More than 100 years ago, skilled coopers honed staves of wood and fortified the knots with hand-carved wedges, tapping them in by hand one at a time. Perfect curves of heavily grained brown oak – chosen for its strength – came together to form a massive brewing vat capable of holding some 722 pints of stout.
Mountain Lumber rescued this unique wood from these giant brewing vats and have since transformed them into flooring.
Founded in Dublin and first brewed by Arthur Guinness in 1759, Guinness Stout has become one of the most recognized and staple beers in the world. The St. James Gate brewery still exists today, where their founder leased a disused brewery for 9,000 years at £45 per year some 200 years ago.
In time, brewing technology changed. Guinness’s St. James’s Gate brewery replaced the great wooden vats with metal ones. Some of the wooden vats were dismantled and stored while others were marked for demolition. Willie Drake, Mountain Lumber’s founder, traveled to Dublin to hand select many of the long, curved planks from those wooden vats.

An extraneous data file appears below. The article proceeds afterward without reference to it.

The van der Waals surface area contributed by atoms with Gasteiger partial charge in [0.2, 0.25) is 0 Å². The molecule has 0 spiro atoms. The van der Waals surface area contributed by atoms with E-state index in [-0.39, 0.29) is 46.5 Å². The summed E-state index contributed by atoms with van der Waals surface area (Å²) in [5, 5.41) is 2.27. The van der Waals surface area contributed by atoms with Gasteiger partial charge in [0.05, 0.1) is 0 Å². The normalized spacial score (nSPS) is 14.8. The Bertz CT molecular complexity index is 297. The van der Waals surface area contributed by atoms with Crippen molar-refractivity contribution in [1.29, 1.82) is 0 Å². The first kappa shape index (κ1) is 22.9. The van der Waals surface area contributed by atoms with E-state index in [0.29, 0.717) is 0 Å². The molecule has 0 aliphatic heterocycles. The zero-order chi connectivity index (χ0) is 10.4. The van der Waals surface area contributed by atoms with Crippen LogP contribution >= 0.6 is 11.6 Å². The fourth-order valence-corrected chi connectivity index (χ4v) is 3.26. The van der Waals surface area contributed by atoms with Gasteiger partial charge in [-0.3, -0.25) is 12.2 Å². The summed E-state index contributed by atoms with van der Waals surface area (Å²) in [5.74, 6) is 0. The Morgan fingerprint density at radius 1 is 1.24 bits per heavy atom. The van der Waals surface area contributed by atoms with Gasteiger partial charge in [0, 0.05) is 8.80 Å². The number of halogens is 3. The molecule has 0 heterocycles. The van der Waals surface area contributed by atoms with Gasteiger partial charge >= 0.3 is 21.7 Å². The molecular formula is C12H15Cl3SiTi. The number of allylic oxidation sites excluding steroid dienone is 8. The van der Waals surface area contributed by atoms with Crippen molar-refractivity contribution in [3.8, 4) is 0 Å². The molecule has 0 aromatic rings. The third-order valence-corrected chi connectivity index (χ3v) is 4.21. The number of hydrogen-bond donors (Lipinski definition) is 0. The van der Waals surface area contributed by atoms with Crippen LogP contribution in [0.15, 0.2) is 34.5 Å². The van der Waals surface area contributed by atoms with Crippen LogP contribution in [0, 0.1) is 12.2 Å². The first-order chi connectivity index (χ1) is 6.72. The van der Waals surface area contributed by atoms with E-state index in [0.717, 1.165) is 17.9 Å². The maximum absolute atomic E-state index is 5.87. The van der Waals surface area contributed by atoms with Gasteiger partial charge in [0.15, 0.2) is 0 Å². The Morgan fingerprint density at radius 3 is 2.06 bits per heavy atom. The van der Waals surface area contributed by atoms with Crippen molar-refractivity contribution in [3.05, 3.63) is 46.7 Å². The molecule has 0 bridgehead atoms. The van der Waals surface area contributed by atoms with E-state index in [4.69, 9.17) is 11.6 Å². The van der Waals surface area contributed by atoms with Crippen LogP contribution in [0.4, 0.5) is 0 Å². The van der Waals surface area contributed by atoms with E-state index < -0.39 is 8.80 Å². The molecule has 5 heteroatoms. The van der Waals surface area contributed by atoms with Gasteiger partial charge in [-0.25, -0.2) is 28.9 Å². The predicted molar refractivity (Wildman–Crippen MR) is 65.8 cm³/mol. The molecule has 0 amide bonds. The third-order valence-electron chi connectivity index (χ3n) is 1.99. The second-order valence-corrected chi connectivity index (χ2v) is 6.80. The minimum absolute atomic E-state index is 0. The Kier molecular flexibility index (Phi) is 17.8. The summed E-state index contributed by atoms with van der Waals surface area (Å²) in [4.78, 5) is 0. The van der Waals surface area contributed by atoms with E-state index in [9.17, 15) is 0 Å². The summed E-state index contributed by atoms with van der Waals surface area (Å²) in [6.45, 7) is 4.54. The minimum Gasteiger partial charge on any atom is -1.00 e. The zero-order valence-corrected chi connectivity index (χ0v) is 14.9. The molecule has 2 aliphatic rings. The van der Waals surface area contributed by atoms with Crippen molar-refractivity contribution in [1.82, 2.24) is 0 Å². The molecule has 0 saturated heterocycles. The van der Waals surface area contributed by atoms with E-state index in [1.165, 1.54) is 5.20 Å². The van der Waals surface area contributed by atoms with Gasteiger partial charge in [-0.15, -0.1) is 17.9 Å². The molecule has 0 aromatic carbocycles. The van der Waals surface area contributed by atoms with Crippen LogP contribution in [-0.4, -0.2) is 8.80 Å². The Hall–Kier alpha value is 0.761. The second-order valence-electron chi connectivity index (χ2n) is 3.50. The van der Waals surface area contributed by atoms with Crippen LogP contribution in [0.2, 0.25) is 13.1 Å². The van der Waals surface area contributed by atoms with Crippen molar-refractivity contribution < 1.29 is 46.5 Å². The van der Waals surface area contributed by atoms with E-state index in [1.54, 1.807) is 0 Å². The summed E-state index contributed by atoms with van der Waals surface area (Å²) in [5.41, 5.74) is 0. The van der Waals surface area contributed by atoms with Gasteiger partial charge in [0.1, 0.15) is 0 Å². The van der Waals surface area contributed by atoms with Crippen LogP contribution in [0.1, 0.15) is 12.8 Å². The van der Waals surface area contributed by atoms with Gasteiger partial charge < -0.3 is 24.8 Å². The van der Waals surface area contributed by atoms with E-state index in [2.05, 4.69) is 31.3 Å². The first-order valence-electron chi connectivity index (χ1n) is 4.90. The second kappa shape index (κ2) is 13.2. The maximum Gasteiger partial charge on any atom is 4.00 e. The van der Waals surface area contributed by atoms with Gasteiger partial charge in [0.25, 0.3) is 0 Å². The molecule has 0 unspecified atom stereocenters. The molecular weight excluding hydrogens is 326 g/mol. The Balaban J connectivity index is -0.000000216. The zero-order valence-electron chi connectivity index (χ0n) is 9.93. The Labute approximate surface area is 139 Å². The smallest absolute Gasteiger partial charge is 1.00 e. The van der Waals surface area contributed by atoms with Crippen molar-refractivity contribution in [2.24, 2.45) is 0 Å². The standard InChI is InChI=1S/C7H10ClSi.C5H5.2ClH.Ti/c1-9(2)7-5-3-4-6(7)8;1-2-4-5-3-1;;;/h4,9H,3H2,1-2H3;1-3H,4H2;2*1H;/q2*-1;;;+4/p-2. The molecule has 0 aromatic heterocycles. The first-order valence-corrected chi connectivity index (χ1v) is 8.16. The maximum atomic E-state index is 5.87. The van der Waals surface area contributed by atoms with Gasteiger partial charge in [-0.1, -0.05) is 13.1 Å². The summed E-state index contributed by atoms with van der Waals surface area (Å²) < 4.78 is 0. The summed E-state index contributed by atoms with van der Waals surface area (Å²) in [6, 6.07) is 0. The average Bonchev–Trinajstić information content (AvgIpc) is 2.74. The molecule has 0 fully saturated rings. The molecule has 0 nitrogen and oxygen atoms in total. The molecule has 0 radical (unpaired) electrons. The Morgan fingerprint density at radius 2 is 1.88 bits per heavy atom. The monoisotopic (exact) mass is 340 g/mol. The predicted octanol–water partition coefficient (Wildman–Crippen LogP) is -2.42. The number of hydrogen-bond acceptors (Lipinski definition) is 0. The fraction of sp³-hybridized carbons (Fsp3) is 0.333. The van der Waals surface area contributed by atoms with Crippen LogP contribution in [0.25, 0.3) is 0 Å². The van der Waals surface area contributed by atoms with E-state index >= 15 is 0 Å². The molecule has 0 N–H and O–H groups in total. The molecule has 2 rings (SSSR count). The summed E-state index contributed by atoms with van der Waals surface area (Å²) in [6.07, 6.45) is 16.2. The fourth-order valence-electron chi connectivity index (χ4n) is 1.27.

From there, Mountain Lumber’s craftsmen were careful to save many details that show the wood’s history. They skillfully sanded the planks, preserving the wedges in the knots and retaining accents left by iron bands that once wrapped the massive vats. The warm-colored oak flooring ranges in hues from golden brown to dark brown, which is the result of countless pints of the famed dark ale producing a rich patina, indicative of years of brewing the world’s first stout.